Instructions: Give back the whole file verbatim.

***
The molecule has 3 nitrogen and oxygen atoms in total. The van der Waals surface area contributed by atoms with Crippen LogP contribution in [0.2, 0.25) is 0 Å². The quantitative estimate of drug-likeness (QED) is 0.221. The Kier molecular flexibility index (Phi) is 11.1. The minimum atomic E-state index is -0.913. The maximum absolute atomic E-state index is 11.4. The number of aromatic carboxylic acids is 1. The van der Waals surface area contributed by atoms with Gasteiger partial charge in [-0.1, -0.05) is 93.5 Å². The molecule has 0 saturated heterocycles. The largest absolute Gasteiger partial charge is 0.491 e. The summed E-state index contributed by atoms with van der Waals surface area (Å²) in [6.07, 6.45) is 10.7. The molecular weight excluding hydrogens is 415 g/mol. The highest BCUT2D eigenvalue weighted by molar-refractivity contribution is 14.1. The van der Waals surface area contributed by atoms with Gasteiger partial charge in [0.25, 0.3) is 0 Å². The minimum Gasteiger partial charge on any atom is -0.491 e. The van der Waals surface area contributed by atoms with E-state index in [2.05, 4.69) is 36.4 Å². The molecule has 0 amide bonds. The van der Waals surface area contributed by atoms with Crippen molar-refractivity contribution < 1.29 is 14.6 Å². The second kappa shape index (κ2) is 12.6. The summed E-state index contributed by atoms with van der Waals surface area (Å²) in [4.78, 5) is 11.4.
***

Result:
The molecule has 3 nitrogen and oxygen atoms in total. The van der Waals surface area contributed by atoms with Crippen LogP contribution in [0.2, 0.25) is 0 Å². The quantitative estimate of drug-likeness (QED) is 0.221. The Kier molecular flexibility index (Phi) is 11.1. The minimum atomic E-state index is -0.913. The maximum absolute atomic E-state index is 11.4. The number of aromatic carboxylic acids is 1. The van der Waals surface area contributed by atoms with Gasteiger partial charge in [-0.1, -0.05) is 93.5 Å². The molecule has 0 saturated heterocycles. The largest absolute Gasteiger partial charge is 0.491 e. The summed E-state index contributed by atoms with van der Waals surface area (Å²) in [6.07, 6.45) is 10.7. The molecular weight excluding hydrogens is 415 g/mol. The highest BCUT2D eigenvalue weighted by molar-refractivity contribution is 14.1. The van der Waals surface area contributed by atoms with Gasteiger partial charge in [0.25, 0.3) is 0 Å². The minimum Gasteiger partial charge on any atom is -0.491 e. The van der Waals surface area contributed by atoms with E-state index in [2.05, 4.69) is 36.4 Å². The molecule has 0 amide bonds. The van der Waals surface area contributed by atoms with Crippen molar-refractivity contribution < 1.29 is 14.6 Å². The second kappa shape index (κ2) is 12.6. The summed E-state index contributed by atoms with van der Waals surface area (Å²) in [4.78, 5) is 11.4.